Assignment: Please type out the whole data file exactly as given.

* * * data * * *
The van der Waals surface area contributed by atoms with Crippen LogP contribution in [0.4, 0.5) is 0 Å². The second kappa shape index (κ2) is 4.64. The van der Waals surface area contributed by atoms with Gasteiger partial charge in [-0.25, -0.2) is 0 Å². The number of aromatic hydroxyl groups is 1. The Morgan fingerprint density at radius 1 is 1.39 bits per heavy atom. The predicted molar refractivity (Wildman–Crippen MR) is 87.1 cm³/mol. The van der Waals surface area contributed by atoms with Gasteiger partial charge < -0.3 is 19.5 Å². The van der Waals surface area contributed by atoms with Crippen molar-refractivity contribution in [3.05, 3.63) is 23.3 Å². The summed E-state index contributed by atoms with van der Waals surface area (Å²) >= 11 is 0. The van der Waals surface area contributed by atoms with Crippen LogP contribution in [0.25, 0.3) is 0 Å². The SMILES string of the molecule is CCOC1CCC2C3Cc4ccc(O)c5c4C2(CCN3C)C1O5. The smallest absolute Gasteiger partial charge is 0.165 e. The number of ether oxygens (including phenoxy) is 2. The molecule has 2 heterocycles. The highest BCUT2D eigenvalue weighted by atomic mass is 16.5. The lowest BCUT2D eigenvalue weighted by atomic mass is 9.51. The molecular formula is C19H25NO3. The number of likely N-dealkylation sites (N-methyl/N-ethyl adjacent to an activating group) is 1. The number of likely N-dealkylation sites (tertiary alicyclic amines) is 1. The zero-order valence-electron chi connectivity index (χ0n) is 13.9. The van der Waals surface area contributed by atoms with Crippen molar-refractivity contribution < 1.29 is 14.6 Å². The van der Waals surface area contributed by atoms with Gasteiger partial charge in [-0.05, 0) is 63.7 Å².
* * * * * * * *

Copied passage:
The van der Waals surface area contributed by atoms with Crippen LogP contribution in [0.4, 0.5) is 0 Å². The second kappa shape index (κ2) is 4.64. The van der Waals surface area contributed by atoms with Gasteiger partial charge in [-0.25, -0.2) is 0 Å². The number of aromatic hydroxyl groups is 1. The Morgan fingerprint density at radius 1 is 1.39 bits per heavy atom. The predicted molar refractivity (Wildman–Crippen MR) is 87.1 cm³/mol. The van der Waals surface area contributed by atoms with Gasteiger partial charge < -0.3 is 19.5 Å². The van der Waals surface area contributed by atoms with Crippen molar-refractivity contribution in [3.05, 3.63) is 23.3 Å². The summed E-state index contributed by atoms with van der Waals surface area (Å²) >= 11 is 0. The van der Waals surface area contributed by atoms with Crippen LogP contribution in [0.25, 0.3) is 0 Å². The SMILES string of the molecule is CCOC1CCC2C3Cc4ccc(O)c5c4C2(CCN3C)C1O5. The smallest absolute Gasteiger partial charge is 0.165 e. The number of ether oxygens (including phenoxy) is 2. The molecule has 2 heterocycles. The highest BCUT2D eigenvalue weighted by atomic mass is 16.5. The lowest BCUT2D eigenvalue weighted by atomic mass is 9.51. The molecular formula is C19H25NO3. The number of likely N-dealkylation sites (N-methyl/N-ethyl adjacent to an activating group) is 1. The number of likely N-dealkylation sites (tertiary alicyclic amines) is 1. The zero-order valence-electron chi connectivity index (χ0n) is 13.9. The van der Waals surface area contributed by atoms with Crippen molar-refractivity contribution < 1.29 is 14.6 Å². The van der Waals surface area contributed by atoms with Gasteiger partial charge in [-0.05, 0) is 63.7 Å².